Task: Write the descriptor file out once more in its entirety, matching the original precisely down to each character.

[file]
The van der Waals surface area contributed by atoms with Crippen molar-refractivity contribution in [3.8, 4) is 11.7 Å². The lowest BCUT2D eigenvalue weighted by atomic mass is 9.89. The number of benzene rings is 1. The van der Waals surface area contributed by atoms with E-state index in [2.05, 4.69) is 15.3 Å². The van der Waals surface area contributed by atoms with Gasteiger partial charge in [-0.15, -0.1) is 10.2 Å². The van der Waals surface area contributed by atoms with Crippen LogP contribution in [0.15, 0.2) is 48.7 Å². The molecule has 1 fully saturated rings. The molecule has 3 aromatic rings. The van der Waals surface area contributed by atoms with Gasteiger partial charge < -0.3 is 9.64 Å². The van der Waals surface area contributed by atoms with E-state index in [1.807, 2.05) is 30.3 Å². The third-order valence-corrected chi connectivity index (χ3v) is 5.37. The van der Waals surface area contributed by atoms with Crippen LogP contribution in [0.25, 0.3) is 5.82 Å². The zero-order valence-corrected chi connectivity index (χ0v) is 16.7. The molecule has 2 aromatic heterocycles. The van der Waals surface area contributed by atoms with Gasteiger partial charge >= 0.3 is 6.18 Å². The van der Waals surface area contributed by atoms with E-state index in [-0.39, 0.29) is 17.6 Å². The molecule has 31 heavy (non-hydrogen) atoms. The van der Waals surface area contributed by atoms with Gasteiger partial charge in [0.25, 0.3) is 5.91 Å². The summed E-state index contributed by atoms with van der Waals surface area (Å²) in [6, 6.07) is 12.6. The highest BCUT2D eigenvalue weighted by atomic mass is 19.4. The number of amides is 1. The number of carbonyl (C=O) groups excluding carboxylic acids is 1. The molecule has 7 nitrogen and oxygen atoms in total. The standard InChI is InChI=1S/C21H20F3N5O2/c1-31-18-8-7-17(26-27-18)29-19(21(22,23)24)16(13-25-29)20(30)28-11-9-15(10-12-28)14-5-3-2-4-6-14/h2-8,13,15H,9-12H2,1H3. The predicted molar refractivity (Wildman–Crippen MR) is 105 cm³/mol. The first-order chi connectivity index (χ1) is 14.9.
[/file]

The van der Waals surface area contributed by atoms with Crippen molar-refractivity contribution in [3.8, 4) is 11.7 Å². The lowest BCUT2D eigenvalue weighted by atomic mass is 9.89. The number of benzene rings is 1. The van der Waals surface area contributed by atoms with E-state index in [2.05, 4.69) is 15.3 Å². The van der Waals surface area contributed by atoms with Gasteiger partial charge in [-0.15, -0.1) is 10.2 Å². The van der Waals surface area contributed by atoms with Crippen LogP contribution in [0.15, 0.2) is 48.7 Å². The molecule has 1 fully saturated rings. The molecule has 3 aromatic rings. The van der Waals surface area contributed by atoms with Gasteiger partial charge < -0.3 is 9.64 Å². The van der Waals surface area contributed by atoms with E-state index in [1.807, 2.05) is 30.3 Å². The third-order valence-corrected chi connectivity index (χ3v) is 5.37. The van der Waals surface area contributed by atoms with Crippen LogP contribution in [0.25, 0.3) is 5.82 Å². The zero-order valence-corrected chi connectivity index (χ0v) is 16.7. The molecule has 2 aromatic heterocycles. The van der Waals surface area contributed by atoms with Gasteiger partial charge >= 0.3 is 6.18 Å². The van der Waals surface area contributed by atoms with E-state index in [-0.39, 0.29) is 17.6 Å². The molecule has 31 heavy (non-hydrogen) atoms. The van der Waals surface area contributed by atoms with Gasteiger partial charge in [0.25, 0.3) is 5.91 Å². The summed E-state index contributed by atoms with van der Waals surface area (Å²) in [6, 6.07) is 12.6. The highest BCUT2D eigenvalue weighted by atomic mass is 19.4. The number of amides is 1. The number of carbonyl (C=O) groups excluding carboxylic acids is 1. The molecule has 7 nitrogen and oxygen atoms in total. The standard InChI is InChI=1S/C21H20F3N5O2/c1-31-18-8-7-17(26-27-18)29-19(21(22,23)24)16(13-25-29)20(30)28-11-9-15(10-12-28)14-5-3-2-4-6-14/h2-8,13,15H,9-12H2,1H3. The predicted molar refractivity (Wildman–Crippen MR) is 105 cm³/mol. The first-order chi connectivity index (χ1) is 14.9.